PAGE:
To teach the value of life, the National Welfare Act places a timed nanocapsule in one out of every 1,000 first graders’ immunization syringes. On a predetermined date between the ages of 18 to 24 – with just 24 hours notice to the moment to death – a young citizen will die. Federal employee Fujimoto who delivers these ikigami, or death papers, initially struggled over the disturbing horror of his job, but by the beginning of vol. 3, even his supervisor notices, ” … he’s really made progress. … He’s made peace with it.”
His first delivery of vol. 3 takes him to the home of a local political hopeful, a woman campaigning in support of the National Welfare Act, insisting that “only strict National Welfare Education will preserve the security of Musashigawa Ward,” recently riddled with rising crimes committed by minors. Paying the price for her public ambitions, her distressed son has shut himself away in his room the last four years, abandoned by his dismissive mother and his helpless father. When the ikigami ironically arrives for her son, the mother is more than willing to use the situation to further her political campaign.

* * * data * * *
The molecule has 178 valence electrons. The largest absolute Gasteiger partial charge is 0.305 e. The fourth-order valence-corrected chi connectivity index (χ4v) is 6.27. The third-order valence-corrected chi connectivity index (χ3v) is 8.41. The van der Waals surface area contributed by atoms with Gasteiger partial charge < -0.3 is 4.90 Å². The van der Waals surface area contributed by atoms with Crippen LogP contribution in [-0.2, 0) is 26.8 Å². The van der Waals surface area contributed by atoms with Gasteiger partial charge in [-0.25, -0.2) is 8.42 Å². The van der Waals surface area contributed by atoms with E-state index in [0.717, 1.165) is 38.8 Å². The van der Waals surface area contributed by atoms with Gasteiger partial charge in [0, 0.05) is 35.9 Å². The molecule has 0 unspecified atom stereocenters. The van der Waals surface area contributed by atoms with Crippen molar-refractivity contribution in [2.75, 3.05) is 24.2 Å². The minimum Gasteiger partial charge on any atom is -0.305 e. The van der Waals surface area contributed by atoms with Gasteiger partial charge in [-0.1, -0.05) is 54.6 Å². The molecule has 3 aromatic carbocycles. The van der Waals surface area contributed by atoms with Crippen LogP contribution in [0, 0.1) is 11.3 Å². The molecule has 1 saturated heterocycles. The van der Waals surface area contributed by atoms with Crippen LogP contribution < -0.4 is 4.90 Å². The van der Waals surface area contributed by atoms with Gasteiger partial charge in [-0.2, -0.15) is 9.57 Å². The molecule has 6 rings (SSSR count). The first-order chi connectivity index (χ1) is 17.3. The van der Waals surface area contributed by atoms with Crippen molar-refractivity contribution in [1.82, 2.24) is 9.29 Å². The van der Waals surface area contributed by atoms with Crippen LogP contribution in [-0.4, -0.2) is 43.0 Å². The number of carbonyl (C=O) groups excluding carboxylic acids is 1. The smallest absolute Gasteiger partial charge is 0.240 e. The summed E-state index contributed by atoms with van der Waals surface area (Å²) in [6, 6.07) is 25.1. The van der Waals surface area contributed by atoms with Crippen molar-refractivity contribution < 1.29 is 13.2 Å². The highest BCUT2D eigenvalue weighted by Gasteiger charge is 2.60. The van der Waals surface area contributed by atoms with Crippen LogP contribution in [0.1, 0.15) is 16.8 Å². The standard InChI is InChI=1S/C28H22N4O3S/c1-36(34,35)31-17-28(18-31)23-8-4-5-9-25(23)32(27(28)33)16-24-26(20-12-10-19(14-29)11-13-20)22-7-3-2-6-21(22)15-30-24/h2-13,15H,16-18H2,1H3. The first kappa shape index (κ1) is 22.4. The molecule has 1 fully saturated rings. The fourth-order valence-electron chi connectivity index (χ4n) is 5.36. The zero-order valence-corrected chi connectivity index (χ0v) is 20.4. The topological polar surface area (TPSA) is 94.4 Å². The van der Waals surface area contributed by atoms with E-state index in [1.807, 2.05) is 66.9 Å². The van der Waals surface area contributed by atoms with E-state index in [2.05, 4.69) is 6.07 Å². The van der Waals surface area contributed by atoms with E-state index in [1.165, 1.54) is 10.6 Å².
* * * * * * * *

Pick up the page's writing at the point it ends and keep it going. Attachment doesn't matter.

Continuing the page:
The volume’s second half focuses on a pair of siblings – a screw-up of an older brother and his much younger blind sister whom he promises he will get out of the orphanage and finally live together in a home of their own. Just before their happy reunion, the brother receives his ikigami, and decides the one thing he can do for his sister now is to leave her his cornea. In order to bypass her growing suspicions, he enlists Fujimoto’s assistance as well as the hospital staff in an elaborate ruse to restore his sister’s sight.
Fujimoto is deeply affected by the siblings’ plight. And his intense involvement gets him “severely reprimanded.” But he’s also buoyed by his own actions: “Your expression is brighter than usual,” a colleague notices. ” …[Y]ou acted on your own free will this time. I think it helped lighten your heart a little.” That lightness is merely fleeting as he realizes with grave certainty that “[t]here’s no way I’ll ever feel a sense of personal achievement … in a job where I deliver unhappiness to people. When I think of the lost hopes … all sense of worth is blown to bits.” How he will manage to continue such deliveries will have to wait until the next volume … patience is certainly not my virtue!
Readers: Young Adult, Adult
Published: 2009 (United States)
Ikigami 3 © Motoro Mase
Original Japanese edition published by Shogakukan Inc.